The Promise of Emancipation Day by H.E. Governor Eugene B. Holiday Delivered on the Occasion of the Observance of the 150th anniversary of Emancipation Day July 1, 2013

PHILIPSBURG, Sint Maarten - My Fellow Sint Maarteners, Good Afternoon, Happy Emancipation Day and congratulations on our 150th emancipation day anniversary.

Today one hundred and fifty years ago the emancipation proclamation went into effect abolishing slavery and declaring the affranchised population of Sint Maarten free persons.

 

With that proclamation an official end was brought to the slave system of forced labor, systematically and brutally imposed for over three centuries by white slave owners on black men and women merely because of a difference in color for economic gain.

 

As your Governor – and more so as a Sint Maartener – I cannot adequately express my sentiments of pride, my sense of privilege and my conviction of purpose, as I stand here in celebration of and share with you in this one hundred and fiftieth emancipation day anniversary. As such I herewith in tribute to the courageous Sint Maarten men and women and to the perpetual sacrifices they made for our freedom, ask you to pause for a moment in honor of these freedom fighters.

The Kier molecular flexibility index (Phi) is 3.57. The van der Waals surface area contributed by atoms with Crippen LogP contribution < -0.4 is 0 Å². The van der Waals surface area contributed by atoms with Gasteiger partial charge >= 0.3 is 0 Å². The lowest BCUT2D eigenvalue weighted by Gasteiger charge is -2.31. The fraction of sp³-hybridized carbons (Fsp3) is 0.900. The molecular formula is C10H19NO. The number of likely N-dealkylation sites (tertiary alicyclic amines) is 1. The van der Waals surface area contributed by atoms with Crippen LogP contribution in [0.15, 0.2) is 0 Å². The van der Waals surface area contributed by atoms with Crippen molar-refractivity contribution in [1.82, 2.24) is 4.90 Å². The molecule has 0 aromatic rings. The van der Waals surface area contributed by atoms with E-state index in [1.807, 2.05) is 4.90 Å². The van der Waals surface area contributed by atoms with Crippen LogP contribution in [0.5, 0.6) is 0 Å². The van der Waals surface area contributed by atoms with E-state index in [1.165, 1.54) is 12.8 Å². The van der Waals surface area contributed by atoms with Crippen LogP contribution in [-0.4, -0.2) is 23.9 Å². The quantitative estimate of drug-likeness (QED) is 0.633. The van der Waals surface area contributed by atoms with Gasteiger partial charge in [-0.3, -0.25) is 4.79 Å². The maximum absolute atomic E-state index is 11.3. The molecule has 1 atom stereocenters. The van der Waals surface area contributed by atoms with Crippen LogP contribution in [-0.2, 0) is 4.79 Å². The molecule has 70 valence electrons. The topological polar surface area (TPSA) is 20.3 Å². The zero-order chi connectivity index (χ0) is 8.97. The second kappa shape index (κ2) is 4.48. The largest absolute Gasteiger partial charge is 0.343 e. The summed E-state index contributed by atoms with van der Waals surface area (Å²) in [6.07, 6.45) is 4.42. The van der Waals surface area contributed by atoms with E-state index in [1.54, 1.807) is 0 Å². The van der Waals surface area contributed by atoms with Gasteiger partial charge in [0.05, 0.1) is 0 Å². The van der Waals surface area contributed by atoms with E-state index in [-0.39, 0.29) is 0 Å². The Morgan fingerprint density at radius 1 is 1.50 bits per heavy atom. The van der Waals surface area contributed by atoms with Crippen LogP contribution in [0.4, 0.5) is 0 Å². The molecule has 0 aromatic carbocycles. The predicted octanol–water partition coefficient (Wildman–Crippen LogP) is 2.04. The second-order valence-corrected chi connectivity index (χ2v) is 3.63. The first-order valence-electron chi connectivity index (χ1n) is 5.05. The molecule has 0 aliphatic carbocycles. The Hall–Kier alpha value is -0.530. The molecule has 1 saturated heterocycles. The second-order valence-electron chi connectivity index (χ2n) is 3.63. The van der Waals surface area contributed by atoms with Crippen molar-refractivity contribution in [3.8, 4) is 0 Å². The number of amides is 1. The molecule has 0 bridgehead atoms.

I shall therefore, in answering the question how free are we, humbled by the sacrifices and indomitable spirit of our forefathers attempt in the next few moments to address you on the promise of emancipation day.

 

My fellow Sint Maarteners, referring to the July 1, 1863 proclamation during the first and long overdue official emancipation day celebration last year, I stated and I quote:

"that proclamation marked the triumph of the indomitable will of the enslaved men and women of Sint Maarten to be free. ........ ............, it is my hope that today as every Emancipation Day hereafter will be celebrated as the day when the people of Sint Maarten officially became one people. ...... because it marked the triumph of humanity on Sint Maarten ......... A triumph of humanity which must be cherished and preserved by all with the same vigor and unrelenting courage as our forefathers." Unquote.